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The information on this website should be discussed with your healthcare professional and does not replace their advice.

Questions about KEYTRUDA® (pembrolizumab)

How does KEYTRUDA work?

KEYTRUDA is an immunotherapy, which is a type of cancer treatment that works with your immune system to help fight cancer.

Is KEYTRUDA an immunotherapy?

Yes, KEYTRUDA is an immunotherapy. It may be used to treat certain cancers by working with your immune system.

How is KEYTRUDA given?

Your treatment team will give you KEYTRUDA through an intravenous (IV) line for about 30 minutes.

How often will I receive KEYTRUDA?

Most people get KEYTRUDA every 3 weeks or every 6 weeks, depending on the dose you are given. Your doctor will decide how many treatments you need.

What are the side effects of KEYTRUDA?

Like all medicines, KEYTRUDA can cause side effects, although not everybody gets them. Your doctor will discuss these with you and will explain the risks and benefits of your treatment.

KEYTRUDA can cause some serious side effects. These side effects can sometimes become life-threatening and can lead to death. These side effects may happen anytime during treatment or even after your treatment has ended. You may experience more than one side effect at the same time.

Side effects with immunotherapy are different to the side effects of other cancer treatments and are managed differently.

Questions about biomarkers

Do I need a biomarker test before taking KEYTRUDA?

Everyone’s cancer is different. To help develop a treatment plan that’s right for you, your doctor may order biomarker tests.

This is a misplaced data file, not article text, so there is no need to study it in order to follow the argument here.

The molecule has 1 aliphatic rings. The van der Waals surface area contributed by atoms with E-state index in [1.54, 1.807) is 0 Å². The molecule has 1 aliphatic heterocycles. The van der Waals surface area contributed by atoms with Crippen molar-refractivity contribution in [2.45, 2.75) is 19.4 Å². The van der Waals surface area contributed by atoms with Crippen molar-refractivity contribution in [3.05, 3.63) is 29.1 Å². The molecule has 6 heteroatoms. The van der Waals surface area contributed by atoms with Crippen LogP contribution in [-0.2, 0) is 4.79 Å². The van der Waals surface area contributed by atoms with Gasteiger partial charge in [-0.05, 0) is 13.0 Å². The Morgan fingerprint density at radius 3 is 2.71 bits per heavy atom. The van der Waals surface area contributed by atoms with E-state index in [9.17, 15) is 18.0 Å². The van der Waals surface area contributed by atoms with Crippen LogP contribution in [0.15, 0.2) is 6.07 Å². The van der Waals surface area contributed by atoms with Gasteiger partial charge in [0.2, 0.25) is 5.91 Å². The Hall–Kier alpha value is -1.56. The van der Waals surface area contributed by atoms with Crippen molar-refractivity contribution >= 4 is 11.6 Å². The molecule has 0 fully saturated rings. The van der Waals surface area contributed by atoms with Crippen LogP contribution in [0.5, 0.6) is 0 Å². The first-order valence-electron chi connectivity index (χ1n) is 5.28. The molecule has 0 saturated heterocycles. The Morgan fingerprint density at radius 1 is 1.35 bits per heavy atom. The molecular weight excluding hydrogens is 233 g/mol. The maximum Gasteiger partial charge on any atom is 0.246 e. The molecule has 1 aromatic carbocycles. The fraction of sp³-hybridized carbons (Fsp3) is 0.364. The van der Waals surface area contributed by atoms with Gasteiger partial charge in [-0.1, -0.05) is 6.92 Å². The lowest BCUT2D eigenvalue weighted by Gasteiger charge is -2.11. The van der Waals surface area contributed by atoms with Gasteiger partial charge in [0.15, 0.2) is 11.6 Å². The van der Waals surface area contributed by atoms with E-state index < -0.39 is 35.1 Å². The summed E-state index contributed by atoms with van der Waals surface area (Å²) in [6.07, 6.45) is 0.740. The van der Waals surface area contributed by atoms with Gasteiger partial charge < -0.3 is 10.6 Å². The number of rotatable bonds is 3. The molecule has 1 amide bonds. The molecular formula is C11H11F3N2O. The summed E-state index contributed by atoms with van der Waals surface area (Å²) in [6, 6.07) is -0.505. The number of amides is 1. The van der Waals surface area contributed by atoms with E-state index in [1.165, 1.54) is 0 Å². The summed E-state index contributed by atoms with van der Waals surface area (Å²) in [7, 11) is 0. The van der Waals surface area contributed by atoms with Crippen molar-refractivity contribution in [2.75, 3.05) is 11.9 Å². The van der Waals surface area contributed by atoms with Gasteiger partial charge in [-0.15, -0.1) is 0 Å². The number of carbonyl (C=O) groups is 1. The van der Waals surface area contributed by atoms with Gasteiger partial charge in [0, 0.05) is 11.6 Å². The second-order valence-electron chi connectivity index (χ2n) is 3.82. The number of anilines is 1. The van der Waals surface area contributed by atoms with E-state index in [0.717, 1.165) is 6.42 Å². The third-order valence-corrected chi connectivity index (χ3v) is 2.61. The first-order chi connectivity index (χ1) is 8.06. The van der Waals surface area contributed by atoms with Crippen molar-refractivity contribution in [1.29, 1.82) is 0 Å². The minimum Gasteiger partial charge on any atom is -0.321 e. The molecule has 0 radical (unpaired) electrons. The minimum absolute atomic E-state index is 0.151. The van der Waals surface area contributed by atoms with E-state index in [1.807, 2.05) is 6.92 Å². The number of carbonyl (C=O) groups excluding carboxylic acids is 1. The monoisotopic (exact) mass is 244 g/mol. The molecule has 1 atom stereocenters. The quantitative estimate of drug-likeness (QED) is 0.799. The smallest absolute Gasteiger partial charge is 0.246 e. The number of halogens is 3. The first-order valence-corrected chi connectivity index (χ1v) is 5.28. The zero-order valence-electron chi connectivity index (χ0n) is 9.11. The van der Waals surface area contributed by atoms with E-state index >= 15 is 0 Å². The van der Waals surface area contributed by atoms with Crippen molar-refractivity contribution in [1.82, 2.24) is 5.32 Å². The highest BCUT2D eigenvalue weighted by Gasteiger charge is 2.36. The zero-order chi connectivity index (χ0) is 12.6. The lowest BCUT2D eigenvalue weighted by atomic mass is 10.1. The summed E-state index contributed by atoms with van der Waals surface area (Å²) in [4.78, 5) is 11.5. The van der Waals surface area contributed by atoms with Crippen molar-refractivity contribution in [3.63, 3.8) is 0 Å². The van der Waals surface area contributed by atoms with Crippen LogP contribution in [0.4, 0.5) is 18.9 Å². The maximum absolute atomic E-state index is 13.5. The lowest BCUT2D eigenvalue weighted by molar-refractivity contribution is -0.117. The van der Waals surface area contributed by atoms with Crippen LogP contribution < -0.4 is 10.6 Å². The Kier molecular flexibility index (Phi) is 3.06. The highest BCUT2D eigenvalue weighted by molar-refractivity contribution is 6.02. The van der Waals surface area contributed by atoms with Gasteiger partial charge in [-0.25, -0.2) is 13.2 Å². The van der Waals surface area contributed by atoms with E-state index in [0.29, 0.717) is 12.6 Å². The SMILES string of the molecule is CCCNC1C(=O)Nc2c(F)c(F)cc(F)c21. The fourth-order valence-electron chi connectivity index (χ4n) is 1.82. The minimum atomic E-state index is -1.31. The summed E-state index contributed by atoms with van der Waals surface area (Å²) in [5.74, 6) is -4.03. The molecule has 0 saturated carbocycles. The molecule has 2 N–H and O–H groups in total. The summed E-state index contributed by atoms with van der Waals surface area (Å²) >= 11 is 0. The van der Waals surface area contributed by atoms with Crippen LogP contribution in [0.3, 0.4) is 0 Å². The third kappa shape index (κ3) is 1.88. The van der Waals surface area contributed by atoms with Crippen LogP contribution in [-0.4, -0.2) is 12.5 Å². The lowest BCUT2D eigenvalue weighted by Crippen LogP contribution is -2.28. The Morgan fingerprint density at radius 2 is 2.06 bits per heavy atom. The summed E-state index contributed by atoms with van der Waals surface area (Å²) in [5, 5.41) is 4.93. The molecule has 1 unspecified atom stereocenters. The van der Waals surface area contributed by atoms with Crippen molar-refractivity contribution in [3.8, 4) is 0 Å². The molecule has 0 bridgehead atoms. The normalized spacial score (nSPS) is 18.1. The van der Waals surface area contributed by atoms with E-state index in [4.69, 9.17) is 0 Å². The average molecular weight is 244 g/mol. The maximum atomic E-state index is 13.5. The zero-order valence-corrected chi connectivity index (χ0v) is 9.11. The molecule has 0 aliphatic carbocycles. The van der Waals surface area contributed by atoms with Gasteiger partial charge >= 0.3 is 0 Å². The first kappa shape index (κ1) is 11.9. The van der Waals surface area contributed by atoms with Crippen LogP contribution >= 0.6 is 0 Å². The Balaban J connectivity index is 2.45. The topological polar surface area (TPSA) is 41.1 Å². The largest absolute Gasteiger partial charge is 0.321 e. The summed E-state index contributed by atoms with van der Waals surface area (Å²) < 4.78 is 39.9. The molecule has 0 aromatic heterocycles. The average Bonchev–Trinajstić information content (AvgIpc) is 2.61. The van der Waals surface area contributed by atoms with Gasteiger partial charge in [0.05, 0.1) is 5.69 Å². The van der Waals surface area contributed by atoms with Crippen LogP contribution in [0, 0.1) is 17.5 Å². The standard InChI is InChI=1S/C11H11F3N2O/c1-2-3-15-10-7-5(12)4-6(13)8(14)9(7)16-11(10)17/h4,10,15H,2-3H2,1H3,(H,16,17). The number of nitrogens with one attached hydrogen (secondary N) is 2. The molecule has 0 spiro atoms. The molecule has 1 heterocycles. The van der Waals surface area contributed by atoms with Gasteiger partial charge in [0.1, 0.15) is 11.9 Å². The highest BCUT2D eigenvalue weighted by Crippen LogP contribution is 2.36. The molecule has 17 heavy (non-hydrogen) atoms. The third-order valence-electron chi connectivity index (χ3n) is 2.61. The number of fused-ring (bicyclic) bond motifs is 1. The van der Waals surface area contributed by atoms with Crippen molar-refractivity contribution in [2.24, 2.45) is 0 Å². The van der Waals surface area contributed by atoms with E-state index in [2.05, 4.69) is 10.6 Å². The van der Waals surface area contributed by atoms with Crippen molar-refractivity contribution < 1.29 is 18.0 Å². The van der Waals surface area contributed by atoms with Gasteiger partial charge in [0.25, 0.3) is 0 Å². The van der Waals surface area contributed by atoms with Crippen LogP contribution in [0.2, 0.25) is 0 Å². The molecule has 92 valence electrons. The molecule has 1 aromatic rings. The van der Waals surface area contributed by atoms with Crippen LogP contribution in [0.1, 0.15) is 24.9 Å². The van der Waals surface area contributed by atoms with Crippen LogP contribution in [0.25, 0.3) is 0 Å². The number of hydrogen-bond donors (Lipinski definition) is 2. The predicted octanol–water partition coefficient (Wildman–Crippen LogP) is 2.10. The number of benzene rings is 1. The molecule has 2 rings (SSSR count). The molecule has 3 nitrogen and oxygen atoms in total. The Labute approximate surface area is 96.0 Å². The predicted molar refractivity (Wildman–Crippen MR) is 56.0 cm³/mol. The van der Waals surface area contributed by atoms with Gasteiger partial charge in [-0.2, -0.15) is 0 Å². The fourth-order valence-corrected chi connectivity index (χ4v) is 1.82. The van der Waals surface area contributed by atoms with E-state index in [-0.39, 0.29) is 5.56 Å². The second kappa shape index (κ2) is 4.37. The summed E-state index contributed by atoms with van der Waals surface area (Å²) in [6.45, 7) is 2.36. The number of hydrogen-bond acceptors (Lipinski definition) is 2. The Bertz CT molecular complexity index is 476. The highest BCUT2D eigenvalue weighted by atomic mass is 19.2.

These tests can measure your tumour for different biomarkers. These include biomarkers known as MSI-H or dMMR and another biomarker called PD-L1.

Biomarker tests may be used to help predict your response to certain treatments, such as KEYTRUDA.

Talk to your doctor to see if a biomarker test is right for you.

What are PD-1 and PD-L1?

PD-1 and PD-L1 are called biomarkers. They are types of proteins found on cells in your body.

PD-1 protein is found on immune cells called T cells. It normally acts as a type of “off switch” that helps keep the T cells from attacking other cells in the body.

PD-L1 protein is present on some healthy cells and certain cancer cells. When PD-L1 connects with PD-1 on T cells, it prevents the T cells from attacking and destroying cells that have PD-L1, including cancer cells. Some cancer cells have large amounts of PD-L1, which helps them hide from the immune system.

What are MSI-H and dMMR?

MSI-H/dMMR are biomarkers that can be found in many different types of cancer.

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Patient Resources



Cancer Council Australia. 2021. Understanding Immunotherapy. A guide for people affected by cancer.
Available at:
Accessed on 02/06/2022

KEYTRUDA Consumer Medicine Information

National Cancer Institute. NCI Dictionary of Cancer Terms. Biomarker.
Available at:
Accessed on 17/12/2019

National Cancer Institute. NCI Dictionary of Cancer Terms. MSI-H cancer.
Available at:
Accessed on 17/12/2019

National Cancer Institute. NCI Dictionary of Cancer Terms. Mismatch repair deficiency.
Available at:
Accessed on 17/12/2019

National Cancer Institute. NCI Dictionary of Cancer Terms. PD-L1.
Available at:
Accessed on 17/12/2019

NZ-KEY-00868. TAPS DA 2339KN TAPS NP20132. First Issued February 2024.